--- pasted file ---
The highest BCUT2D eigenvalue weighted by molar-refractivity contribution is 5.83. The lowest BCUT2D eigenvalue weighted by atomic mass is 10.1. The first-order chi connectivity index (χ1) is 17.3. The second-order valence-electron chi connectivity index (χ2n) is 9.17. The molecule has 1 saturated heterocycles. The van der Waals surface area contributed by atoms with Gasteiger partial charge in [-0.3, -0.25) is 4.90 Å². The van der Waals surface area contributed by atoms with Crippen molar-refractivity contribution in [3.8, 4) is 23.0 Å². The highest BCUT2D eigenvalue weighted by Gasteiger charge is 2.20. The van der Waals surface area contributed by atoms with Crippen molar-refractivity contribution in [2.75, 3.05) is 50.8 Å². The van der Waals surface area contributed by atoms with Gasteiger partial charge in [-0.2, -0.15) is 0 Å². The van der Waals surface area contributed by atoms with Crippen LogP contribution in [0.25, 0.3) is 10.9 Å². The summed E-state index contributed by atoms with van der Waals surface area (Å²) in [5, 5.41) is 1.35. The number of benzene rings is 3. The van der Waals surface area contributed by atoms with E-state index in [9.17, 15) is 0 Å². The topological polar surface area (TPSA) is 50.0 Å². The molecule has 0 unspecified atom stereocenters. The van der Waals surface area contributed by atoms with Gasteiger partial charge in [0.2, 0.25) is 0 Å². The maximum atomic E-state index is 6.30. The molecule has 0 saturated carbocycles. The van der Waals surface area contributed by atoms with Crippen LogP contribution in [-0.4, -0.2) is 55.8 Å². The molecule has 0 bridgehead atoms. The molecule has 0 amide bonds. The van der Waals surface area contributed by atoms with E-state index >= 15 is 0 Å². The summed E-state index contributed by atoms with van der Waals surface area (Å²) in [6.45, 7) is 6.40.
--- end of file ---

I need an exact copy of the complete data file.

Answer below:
The highest BCUT2D eigenvalue weighted by molar-refractivity contribution is 5.83. The lowest BCUT2D eigenvalue weighted by atomic mass is 10.1. The first-order chi connectivity index (χ1) is 17.3. The second-order valence-electron chi connectivity index (χ2n) is 9.17. The molecule has 1 saturated heterocycles. The van der Waals surface area contributed by atoms with Gasteiger partial charge in [-0.3, -0.25) is 4.90 Å². The van der Waals surface area contributed by atoms with Crippen molar-refractivity contribution in [3.8, 4) is 23.0 Å². The highest BCUT2D eigenvalue weighted by Gasteiger charge is 2.20. The van der Waals surface area contributed by atoms with Crippen molar-refractivity contribution in [2.75, 3.05) is 50.8 Å². The van der Waals surface area contributed by atoms with Gasteiger partial charge in [-0.2, -0.15) is 0 Å². The van der Waals surface area contributed by atoms with Crippen LogP contribution in [0.25, 0.3) is 10.9 Å². The summed E-state index contributed by atoms with van der Waals surface area (Å²) in [5, 5.41) is 1.35. The number of benzene rings is 3. The van der Waals surface area contributed by atoms with E-state index in [9.17, 15) is 0 Å². The topological polar surface area (TPSA) is 50.0 Å². The molecule has 0 unspecified atom stereocenters. The van der Waals surface area contributed by atoms with Gasteiger partial charge in [0.2, 0.25) is 0 Å². The maximum atomic E-state index is 6.30. The molecule has 0 saturated carbocycles. The van der Waals surface area contributed by atoms with Crippen LogP contribution in [-0.4, -0.2) is 55.8 Å². The molecule has 0 bridgehead atoms. The molecule has 0 amide bonds. The van der Waals surface area contributed by atoms with E-state index >= 15 is 0 Å². The summed E-state index contributed by atoms with van der Waals surface area (Å²) in [6.45, 7) is 6.40.